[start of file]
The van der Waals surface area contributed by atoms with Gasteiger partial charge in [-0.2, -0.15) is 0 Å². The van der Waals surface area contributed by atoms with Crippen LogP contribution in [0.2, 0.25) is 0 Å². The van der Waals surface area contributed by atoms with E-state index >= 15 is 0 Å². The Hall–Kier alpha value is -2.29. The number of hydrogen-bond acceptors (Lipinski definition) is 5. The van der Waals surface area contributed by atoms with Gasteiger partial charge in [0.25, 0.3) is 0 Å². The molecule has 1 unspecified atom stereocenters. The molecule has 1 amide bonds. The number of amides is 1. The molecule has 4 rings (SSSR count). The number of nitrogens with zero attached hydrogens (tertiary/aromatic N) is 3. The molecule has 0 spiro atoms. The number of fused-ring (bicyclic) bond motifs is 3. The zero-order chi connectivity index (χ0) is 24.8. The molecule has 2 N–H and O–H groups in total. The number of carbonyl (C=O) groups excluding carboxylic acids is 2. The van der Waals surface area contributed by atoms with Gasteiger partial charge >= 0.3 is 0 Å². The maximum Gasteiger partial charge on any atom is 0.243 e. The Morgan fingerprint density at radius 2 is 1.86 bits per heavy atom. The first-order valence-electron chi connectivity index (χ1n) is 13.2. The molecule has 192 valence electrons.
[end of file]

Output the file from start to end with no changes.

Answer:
The van der Waals surface area contributed by atoms with Gasteiger partial charge in [-0.2, -0.15) is 0 Å². The van der Waals surface area contributed by atoms with Crippen LogP contribution in [0.2, 0.25) is 0 Å². The van der Waals surface area contributed by atoms with E-state index >= 15 is 0 Å². The Hall–Kier alpha value is -2.29. The number of hydrogen-bond acceptors (Lipinski definition) is 5. The van der Waals surface area contributed by atoms with Gasteiger partial charge in [0.25, 0.3) is 0 Å². The molecule has 1 unspecified atom stereocenters. The molecule has 1 amide bonds. The number of amides is 1. The molecule has 4 rings (SSSR count). The number of nitrogens with zero attached hydrogens (tertiary/aromatic N) is 3. The molecule has 0 spiro atoms. The number of fused-ring (bicyclic) bond motifs is 3. The zero-order chi connectivity index (χ0) is 24.8. The molecule has 2 N–H and O–H groups in total. The number of carbonyl (C=O) groups excluding carboxylic acids is 2. The van der Waals surface area contributed by atoms with Gasteiger partial charge >= 0.3 is 0 Å². The maximum Gasteiger partial charge on any atom is 0.243 e. The Morgan fingerprint density at radius 2 is 1.86 bits per heavy atom. The first-order valence-electron chi connectivity index (χ1n) is 13.2. The molecule has 192 valence electrons.